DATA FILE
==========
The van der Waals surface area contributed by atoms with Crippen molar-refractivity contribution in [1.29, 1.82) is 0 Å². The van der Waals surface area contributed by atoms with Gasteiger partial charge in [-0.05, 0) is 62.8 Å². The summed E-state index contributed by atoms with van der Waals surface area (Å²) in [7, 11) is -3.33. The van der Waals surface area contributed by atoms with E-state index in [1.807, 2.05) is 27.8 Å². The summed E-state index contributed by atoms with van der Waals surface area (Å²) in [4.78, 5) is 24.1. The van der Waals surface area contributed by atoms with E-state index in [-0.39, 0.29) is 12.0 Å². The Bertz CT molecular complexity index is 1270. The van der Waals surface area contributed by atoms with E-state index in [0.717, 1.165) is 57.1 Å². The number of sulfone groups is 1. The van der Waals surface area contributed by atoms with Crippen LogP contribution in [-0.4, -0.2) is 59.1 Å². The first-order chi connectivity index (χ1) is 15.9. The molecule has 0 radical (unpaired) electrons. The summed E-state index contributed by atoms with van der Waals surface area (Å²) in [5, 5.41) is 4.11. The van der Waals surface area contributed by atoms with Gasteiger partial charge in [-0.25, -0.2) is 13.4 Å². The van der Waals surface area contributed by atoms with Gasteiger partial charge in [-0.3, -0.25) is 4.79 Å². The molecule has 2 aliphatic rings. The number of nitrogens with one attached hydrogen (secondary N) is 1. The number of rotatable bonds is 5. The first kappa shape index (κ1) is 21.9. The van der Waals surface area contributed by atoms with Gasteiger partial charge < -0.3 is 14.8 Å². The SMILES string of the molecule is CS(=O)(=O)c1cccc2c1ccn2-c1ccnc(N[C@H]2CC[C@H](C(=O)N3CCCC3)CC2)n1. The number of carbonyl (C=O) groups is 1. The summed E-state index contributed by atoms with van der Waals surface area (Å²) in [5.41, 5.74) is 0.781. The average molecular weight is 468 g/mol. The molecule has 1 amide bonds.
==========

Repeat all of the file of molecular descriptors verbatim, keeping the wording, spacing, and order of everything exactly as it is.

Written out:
The van der Waals surface area contributed by atoms with Crippen molar-refractivity contribution in [1.29, 1.82) is 0 Å². The van der Waals surface area contributed by atoms with Gasteiger partial charge in [-0.05, 0) is 62.8 Å². The summed E-state index contributed by atoms with van der Waals surface area (Å²) in [7, 11) is -3.33. The van der Waals surface area contributed by atoms with E-state index in [1.807, 2.05) is 27.8 Å². The summed E-state index contributed by atoms with van der Waals surface area (Å²) in [4.78, 5) is 24.1. The van der Waals surface area contributed by atoms with E-state index in [-0.39, 0.29) is 12.0 Å². The Bertz CT molecular complexity index is 1270. The van der Waals surface area contributed by atoms with E-state index in [0.717, 1.165) is 57.1 Å². The number of sulfone groups is 1. The van der Waals surface area contributed by atoms with Crippen LogP contribution in [-0.4, -0.2) is 59.1 Å². The first-order chi connectivity index (χ1) is 15.9. The molecule has 0 radical (unpaired) electrons. The summed E-state index contributed by atoms with van der Waals surface area (Å²) in [5, 5.41) is 4.11. The van der Waals surface area contributed by atoms with Gasteiger partial charge in [-0.25, -0.2) is 13.4 Å². The van der Waals surface area contributed by atoms with Gasteiger partial charge in [-0.3, -0.25) is 4.79 Å². The molecule has 2 aliphatic rings. The number of nitrogens with one attached hydrogen (secondary N) is 1. The number of rotatable bonds is 5. The first kappa shape index (κ1) is 21.9. The van der Waals surface area contributed by atoms with Gasteiger partial charge < -0.3 is 14.8 Å². The SMILES string of the molecule is CS(=O)(=O)c1cccc2c1ccn2-c1ccnc(N[C@H]2CC[C@H](C(=O)N3CCCC3)CC2)n1. The number of carbonyl (C=O) groups is 1. The summed E-state index contributed by atoms with van der Waals surface area (Å²) in [5.41, 5.74) is 0.781. The average molecular weight is 468 g/mol. The molecule has 1 amide bonds.